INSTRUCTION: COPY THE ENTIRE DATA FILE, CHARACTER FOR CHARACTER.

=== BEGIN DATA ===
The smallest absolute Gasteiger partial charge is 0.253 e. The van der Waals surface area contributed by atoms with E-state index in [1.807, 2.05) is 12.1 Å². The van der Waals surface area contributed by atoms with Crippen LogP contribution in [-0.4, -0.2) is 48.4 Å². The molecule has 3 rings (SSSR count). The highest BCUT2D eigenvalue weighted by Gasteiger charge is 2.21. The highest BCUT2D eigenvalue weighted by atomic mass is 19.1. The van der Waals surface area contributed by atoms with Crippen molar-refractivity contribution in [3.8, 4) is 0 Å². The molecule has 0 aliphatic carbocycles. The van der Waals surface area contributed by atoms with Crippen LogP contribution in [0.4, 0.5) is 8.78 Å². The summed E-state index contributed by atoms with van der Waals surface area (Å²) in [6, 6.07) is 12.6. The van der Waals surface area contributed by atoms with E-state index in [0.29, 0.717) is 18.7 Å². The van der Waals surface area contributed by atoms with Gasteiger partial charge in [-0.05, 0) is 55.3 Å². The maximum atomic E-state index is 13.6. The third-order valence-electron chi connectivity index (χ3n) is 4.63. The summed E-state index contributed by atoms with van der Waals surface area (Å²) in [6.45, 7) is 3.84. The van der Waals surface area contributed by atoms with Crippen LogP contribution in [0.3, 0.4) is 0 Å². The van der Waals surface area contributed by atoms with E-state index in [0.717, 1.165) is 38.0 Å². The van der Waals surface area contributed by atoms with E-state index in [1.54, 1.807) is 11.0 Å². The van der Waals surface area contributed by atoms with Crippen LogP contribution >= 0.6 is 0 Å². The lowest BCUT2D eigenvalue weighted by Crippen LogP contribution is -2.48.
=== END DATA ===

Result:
The smallest absolute Gasteiger partial charge is 0.253 e. The van der Waals surface area contributed by atoms with E-state index in [1.807, 2.05) is 12.1 Å². The van der Waals surface area contributed by atoms with Crippen LogP contribution in [-0.4, -0.2) is 48.4 Å². The molecule has 3 rings (SSSR count). The highest BCUT2D eigenvalue weighted by Gasteiger charge is 2.21. The highest BCUT2D eigenvalue weighted by atomic mass is 19.1. The van der Waals surface area contributed by atoms with Crippen molar-refractivity contribution in [3.8, 4) is 0 Å². The molecule has 0 aliphatic carbocycles. The van der Waals surface area contributed by atoms with Crippen LogP contribution in [0.4, 0.5) is 8.78 Å². The summed E-state index contributed by atoms with van der Waals surface area (Å²) in [6, 6.07) is 12.6. The van der Waals surface area contributed by atoms with E-state index in [0.29, 0.717) is 18.7 Å². The van der Waals surface area contributed by atoms with Gasteiger partial charge in [-0.05, 0) is 55.3 Å². The maximum atomic E-state index is 13.6. The third-order valence-electron chi connectivity index (χ3n) is 4.63. The summed E-state index contributed by atoms with van der Waals surface area (Å²) in [6.45, 7) is 3.84. The van der Waals surface area contributed by atoms with Crippen LogP contribution in [0.3, 0.4) is 0 Å². The van der Waals surface area contributed by atoms with E-state index in [0.717, 1.165) is 38.0 Å². The van der Waals surface area contributed by atoms with E-state index in [1.54, 1.807) is 11.0 Å². The van der Waals surface area contributed by atoms with Crippen LogP contribution >= 0.6 is 0 Å². The lowest BCUT2D eigenvalue weighted by Crippen LogP contribution is -2.48.